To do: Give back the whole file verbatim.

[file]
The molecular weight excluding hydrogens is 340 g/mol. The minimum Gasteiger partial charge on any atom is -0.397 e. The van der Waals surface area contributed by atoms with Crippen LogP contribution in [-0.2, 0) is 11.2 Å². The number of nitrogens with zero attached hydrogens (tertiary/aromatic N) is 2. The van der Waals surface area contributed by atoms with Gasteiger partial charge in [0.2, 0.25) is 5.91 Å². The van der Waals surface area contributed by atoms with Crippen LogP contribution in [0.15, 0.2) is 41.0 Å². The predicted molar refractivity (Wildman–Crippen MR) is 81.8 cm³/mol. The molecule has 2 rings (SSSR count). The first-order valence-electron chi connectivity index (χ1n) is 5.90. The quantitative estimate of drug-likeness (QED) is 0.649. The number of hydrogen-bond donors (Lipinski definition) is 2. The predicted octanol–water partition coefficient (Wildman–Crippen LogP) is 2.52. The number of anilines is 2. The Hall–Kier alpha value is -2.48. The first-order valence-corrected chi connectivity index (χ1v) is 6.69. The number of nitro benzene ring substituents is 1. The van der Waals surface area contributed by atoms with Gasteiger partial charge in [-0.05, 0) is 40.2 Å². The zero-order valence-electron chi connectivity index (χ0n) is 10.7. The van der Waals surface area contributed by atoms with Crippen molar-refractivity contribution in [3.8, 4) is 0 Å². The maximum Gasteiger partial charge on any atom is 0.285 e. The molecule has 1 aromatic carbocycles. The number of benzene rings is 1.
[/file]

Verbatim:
The molecular weight excluding hydrogens is 340 g/mol. The minimum Gasteiger partial charge on any atom is -0.397 e. The van der Waals surface area contributed by atoms with Crippen LogP contribution in [-0.2, 0) is 11.2 Å². The number of nitrogens with zero attached hydrogens (tertiary/aromatic N) is 2. The van der Waals surface area contributed by atoms with Gasteiger partial charge in [0.2, 0.25) is 5.91 Å². The van der Waals surface area contributed by atoms with Crippen LogP contribution in [0.15, 0.2) is 41.0 Å². The predicted molar refractivity (Wildman–Crippen MR) is 81.8 cm³/mol. The molecule has 2 rings (SSSR count). The first-order valence-electron chi connectivity index (χ1n) is 5.90. The quantitative estimate of drug-likeness (QED) is 0.649. The number of hydrogen-bond donors (Lipinski definition) is 2. The predicted octanol–water partition coefficient (Wildman–Crippen LogP) is 2.52. The number of anilines is 2. The Hall–Kier alpha value is -2.48. The first-order valence-corrected chi connectivity index (χ1v) is 6.69. The number of nitro benzene ring substituents is 1. The van der Waals surface area contributed by atoms with Gasteiger partial charge in [-0.05, 0) is 40.2 Å². The zero-order valence-electron chi connectivity index (χ0n) is 10.7. The van der Waals surface area contributed by atoms with Crippen molar-refractivity contribution in [3.8, 4) is 0 Å². The maximum Gasteiger partial charge on any atom is 0.285 e. The molecule has 1 aromatic carbocycles. The number of benzene rings is 1.